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April 4, 2017

Robert Gordon | Catching Up With The Flash

Robert Gordon Winnipeg Blue Bombers 2003. Photo Scott Grant

He was ‘Flash’ to his fans and his friends. And it was Dave Ritchie, his head coach during his days with the Winnipeg Blue Bombers, who dubbed him ‘Bobby Gorgeous.’

So yeah, Robert Gordon has always had an understanding and an appreciation of the powerful combination of skill mixed with dramatic flair. He lived it as a player, regularly backing up his on-field work by flashing his trademark grin when the television cameras were staring him in the face afterward.

Maybe that explains, in part, how Gordon came to work for World Wrestling Entertainment as a Senior Manager of Talent Development.

Yes, the man can recognize the athleticism in coming off the top rope or being able to take a folding chair off the back. But sports is also entertainment, and Gordon – who appeared in five movies including ‘Any Given Sunday’, ‘We Are Marshall’, ‘Invincible’, ‘The Game Plan’ and ‘Second String’ – long ago realized the athletes with personality had doors open for them.

 

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“I’m a talent scout,” began Gordon, explaining his gig with WWE in a recent chat with bluebombers.com from his home in Florida. “They found me, actually. It’s cool. Triple H (former wrestler-turned WWE executive) is my boss. I’ve been to the Super Bowl, I went to the Pro Bowl, I’ve been to every body building event you can imagine. I go around looking for talent. You’ve got to have the look, but you’ve got to have character. My first camp we flew in three people and they kept three (among his finds are ‘Mr. Bronson’ – former Seattle Seahawks running back Demitrious Bronson and Alvin Abitz).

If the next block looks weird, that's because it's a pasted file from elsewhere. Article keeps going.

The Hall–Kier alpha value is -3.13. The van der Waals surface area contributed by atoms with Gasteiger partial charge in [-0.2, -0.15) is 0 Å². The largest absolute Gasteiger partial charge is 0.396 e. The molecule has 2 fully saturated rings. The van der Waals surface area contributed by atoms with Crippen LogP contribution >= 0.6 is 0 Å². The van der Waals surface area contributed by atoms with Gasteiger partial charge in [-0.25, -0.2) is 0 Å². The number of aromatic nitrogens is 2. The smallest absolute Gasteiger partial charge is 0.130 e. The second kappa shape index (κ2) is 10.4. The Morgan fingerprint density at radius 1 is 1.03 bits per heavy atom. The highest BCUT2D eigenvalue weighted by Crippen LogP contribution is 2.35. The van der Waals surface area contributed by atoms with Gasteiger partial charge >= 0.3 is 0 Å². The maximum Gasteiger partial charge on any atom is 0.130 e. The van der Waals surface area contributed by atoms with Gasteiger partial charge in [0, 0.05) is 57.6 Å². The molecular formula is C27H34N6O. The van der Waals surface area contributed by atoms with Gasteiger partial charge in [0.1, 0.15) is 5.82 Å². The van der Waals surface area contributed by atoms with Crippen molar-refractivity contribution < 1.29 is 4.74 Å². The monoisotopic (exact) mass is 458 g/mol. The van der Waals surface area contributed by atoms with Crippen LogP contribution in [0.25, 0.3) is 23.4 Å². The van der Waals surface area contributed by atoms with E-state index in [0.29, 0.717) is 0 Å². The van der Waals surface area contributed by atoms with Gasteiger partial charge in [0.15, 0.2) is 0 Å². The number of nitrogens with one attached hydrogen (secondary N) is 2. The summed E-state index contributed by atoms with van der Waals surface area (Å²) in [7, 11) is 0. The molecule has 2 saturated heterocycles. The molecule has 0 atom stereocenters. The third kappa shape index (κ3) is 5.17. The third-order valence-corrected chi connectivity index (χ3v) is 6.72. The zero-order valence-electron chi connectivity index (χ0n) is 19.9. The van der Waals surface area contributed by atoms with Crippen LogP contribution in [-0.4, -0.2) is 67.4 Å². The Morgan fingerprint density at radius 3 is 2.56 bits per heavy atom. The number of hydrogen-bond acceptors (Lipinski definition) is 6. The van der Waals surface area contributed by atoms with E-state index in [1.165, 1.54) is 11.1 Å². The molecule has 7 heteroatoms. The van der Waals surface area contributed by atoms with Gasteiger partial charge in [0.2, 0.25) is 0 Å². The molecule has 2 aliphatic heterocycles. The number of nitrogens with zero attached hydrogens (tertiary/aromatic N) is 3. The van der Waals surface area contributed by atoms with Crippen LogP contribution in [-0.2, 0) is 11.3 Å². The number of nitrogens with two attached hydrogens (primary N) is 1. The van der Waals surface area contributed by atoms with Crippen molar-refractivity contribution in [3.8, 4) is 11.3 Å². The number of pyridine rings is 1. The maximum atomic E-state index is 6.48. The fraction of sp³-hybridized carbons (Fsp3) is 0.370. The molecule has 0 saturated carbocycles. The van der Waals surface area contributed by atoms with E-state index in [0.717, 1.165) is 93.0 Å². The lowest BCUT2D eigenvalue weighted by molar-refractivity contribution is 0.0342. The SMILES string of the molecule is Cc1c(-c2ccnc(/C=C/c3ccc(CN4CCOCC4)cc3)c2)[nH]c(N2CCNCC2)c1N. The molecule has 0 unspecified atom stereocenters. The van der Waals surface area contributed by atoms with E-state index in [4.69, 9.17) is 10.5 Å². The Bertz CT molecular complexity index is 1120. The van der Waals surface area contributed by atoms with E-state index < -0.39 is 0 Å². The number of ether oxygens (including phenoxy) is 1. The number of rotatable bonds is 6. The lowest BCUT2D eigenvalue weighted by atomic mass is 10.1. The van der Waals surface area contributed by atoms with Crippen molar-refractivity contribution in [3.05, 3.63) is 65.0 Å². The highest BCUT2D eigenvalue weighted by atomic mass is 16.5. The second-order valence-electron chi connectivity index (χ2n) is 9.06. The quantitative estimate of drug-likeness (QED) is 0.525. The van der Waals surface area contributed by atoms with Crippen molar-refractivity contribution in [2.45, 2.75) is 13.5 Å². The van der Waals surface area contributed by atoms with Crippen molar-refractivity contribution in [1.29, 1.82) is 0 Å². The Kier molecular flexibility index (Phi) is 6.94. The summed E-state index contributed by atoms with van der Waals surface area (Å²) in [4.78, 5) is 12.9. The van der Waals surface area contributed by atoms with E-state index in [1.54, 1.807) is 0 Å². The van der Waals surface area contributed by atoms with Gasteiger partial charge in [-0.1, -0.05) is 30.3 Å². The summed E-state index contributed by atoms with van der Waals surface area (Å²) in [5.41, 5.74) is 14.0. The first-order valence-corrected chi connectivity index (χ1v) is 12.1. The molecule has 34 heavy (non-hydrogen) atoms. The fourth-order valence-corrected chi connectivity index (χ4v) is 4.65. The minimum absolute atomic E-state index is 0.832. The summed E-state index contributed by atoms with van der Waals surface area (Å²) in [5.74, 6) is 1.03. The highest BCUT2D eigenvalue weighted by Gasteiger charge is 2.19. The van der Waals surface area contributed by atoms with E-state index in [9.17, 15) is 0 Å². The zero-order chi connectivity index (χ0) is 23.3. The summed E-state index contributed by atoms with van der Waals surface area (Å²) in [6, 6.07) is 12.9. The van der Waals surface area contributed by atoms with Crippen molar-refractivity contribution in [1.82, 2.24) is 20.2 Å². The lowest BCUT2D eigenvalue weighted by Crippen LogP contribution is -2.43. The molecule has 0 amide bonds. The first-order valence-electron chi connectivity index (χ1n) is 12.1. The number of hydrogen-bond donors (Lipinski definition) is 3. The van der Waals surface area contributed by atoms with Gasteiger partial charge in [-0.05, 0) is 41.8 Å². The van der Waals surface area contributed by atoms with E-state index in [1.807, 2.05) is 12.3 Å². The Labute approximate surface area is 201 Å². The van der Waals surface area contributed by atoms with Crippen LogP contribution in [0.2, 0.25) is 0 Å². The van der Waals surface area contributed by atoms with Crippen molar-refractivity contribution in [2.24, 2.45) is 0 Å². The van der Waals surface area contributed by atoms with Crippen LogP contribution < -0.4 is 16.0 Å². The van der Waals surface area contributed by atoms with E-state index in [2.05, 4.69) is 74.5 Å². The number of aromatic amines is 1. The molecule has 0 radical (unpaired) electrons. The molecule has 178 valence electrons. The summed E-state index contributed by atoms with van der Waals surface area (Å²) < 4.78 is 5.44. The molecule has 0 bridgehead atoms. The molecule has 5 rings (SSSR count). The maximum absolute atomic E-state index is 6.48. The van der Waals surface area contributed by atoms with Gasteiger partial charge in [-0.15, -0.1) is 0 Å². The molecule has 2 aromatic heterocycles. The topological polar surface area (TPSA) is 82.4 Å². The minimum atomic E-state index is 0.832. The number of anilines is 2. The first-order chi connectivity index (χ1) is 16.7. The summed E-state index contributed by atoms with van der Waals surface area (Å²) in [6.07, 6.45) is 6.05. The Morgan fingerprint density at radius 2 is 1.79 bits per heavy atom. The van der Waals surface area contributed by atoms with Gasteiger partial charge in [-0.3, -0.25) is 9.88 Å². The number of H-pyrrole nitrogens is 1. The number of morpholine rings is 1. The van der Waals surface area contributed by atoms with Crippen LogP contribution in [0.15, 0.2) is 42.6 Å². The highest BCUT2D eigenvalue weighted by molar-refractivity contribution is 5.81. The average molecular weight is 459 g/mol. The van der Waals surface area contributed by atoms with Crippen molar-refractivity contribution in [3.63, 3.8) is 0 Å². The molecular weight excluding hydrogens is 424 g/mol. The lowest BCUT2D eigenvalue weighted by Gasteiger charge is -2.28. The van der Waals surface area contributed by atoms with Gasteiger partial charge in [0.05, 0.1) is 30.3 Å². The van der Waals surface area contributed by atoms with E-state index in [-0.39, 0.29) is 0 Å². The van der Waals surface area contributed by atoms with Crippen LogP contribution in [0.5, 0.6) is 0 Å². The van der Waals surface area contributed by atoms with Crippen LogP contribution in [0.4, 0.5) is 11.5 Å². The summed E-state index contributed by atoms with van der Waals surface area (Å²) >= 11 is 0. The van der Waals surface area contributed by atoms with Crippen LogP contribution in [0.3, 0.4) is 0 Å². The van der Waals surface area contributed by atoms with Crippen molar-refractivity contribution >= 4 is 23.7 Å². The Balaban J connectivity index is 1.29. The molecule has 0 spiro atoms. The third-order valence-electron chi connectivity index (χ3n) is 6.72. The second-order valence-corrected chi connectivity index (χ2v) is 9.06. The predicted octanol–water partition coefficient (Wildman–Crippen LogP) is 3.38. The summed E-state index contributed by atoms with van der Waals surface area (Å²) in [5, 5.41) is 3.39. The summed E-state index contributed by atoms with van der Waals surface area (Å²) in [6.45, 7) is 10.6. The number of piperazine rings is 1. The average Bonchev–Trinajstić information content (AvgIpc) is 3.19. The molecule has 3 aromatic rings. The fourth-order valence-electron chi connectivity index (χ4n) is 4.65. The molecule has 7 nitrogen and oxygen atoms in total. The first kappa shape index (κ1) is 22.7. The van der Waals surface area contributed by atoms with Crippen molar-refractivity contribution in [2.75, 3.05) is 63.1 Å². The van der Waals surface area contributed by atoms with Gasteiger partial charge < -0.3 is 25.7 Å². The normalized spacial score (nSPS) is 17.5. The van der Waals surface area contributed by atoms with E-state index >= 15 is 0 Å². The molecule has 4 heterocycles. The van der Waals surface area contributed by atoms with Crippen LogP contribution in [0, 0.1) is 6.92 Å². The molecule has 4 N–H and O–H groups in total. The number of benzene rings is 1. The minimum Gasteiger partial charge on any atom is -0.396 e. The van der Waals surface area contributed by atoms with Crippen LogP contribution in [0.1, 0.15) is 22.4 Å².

“It’s been fun. There’s a lot of money involved. That Vince McMahon (WWE owner, CEO) is a smart man… it’s been 20 years now that Monday Night Raw has been on. My dad watches it. I watch Monday Night Football and my dad is watching Raw. I’ll be on the phone with him and say, ‘Dad, I missed it… what happened last night on Monday Night Football?’ And he’ll say, ‘there was a suitcase match on Raw.’

“The (WWE) audience is 40 per cent women, so I’m looking for divas, too,” Gordon added. “That was a good part of my job… I got to go to a bunch of bikini shows. That was cool. I said to my wife, ‘But honey… it’s work!’ She understood when I got a cheque.”

Gordon giggles here, and if you were ever around the man during his 13-year Canadian Football League career – the last six with the Bombers – you’ll remember he has always had a gift of making people feel comfortable in his presence.

He was never the type to get too cozy with one gig, either. He played Arena ball in the winter, CFL in the summer, and cranked out four 1,000-yard seasons – including a career-best 1,395 yards as a Bomber in 2000 – and was a walking, talking perpetual motion machine in the clubhouse, giving and taking shots with a laugh.

“Everything’s good with me. I’d like to make more money, but I’m frugal… I learned that from Milt (Stegall) all those years playing with him,” Gordon said with a chuckle.